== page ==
PLANNING WATCH - I have written many columns about the housing crisis. Is it caused by zoning laws, which we are told by the astro-turf YIMBY (Yes in My Backyard) groups increase homelessness? Or is the housing crisis structural, caused by the elimination of public housing, rising poverty and economic inequality, and cash purchases of private housing by investment companies seeking higher profits?
The answer is important because nearly all elected and hired government officials , whether Democrats, Republicans, or non-partisan, subscribe to the YIMBY position. They support the deregulation of zoning laws because they imagine it reduces homelessness. What is not clear, however, is the housing positions of the presumably progressive elected officials, who are members of or endorsed by the Democratic Socialist of America (DSA). For example, in Los Angeles the new City Controller, Kenneth Mejia, plus three members of the City Council, Nythia Raman, Eunisses Hernandez, and Hugo Soto-Martinez, received DSA support.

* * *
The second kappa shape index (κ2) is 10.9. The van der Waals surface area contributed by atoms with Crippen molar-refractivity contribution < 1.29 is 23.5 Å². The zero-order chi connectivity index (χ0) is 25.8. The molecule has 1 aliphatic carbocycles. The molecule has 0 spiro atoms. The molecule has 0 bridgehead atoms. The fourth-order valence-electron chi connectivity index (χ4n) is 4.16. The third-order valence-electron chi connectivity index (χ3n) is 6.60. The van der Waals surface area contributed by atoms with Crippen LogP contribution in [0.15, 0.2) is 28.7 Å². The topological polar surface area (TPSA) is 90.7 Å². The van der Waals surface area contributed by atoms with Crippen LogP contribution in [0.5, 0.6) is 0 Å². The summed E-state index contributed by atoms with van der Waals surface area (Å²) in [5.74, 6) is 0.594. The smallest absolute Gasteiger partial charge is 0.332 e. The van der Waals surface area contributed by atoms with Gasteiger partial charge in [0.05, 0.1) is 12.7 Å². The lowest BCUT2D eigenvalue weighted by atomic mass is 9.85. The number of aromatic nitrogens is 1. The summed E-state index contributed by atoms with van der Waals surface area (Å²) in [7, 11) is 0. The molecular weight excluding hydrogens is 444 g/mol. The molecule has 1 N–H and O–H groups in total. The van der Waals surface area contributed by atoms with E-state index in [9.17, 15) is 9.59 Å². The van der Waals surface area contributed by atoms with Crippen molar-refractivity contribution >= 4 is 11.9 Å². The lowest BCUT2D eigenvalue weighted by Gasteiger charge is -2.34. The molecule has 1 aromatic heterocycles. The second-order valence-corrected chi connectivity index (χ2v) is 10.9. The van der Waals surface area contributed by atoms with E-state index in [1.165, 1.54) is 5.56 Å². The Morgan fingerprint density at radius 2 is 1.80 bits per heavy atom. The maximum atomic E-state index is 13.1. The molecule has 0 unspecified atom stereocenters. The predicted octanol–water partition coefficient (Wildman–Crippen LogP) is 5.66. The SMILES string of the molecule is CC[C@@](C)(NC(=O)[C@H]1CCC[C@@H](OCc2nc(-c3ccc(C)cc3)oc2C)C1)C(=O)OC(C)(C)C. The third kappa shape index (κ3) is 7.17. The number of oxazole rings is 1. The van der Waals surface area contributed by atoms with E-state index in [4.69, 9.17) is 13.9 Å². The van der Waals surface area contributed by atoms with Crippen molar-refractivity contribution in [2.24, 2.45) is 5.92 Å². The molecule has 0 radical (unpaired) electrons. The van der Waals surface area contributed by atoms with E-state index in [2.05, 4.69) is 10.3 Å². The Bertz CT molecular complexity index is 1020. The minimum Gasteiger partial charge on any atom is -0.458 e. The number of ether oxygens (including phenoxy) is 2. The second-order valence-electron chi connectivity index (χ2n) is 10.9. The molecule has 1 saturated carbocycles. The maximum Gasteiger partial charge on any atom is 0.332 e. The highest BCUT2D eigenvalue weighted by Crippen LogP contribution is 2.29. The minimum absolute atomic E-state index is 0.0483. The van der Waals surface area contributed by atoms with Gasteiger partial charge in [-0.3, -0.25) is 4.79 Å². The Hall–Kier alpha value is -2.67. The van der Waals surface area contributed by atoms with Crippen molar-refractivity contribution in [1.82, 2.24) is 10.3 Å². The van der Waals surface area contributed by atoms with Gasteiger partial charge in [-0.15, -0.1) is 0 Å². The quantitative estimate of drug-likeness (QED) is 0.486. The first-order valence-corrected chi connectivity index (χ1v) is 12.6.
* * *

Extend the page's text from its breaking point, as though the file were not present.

For these reasons a reader sent me The Problem with YIMBY Economics. This article, by Seth Ackerman, published in the September Jacobin Magazine, helps answer this question because this magazine is closely aligned with the Democratic Socialists of America.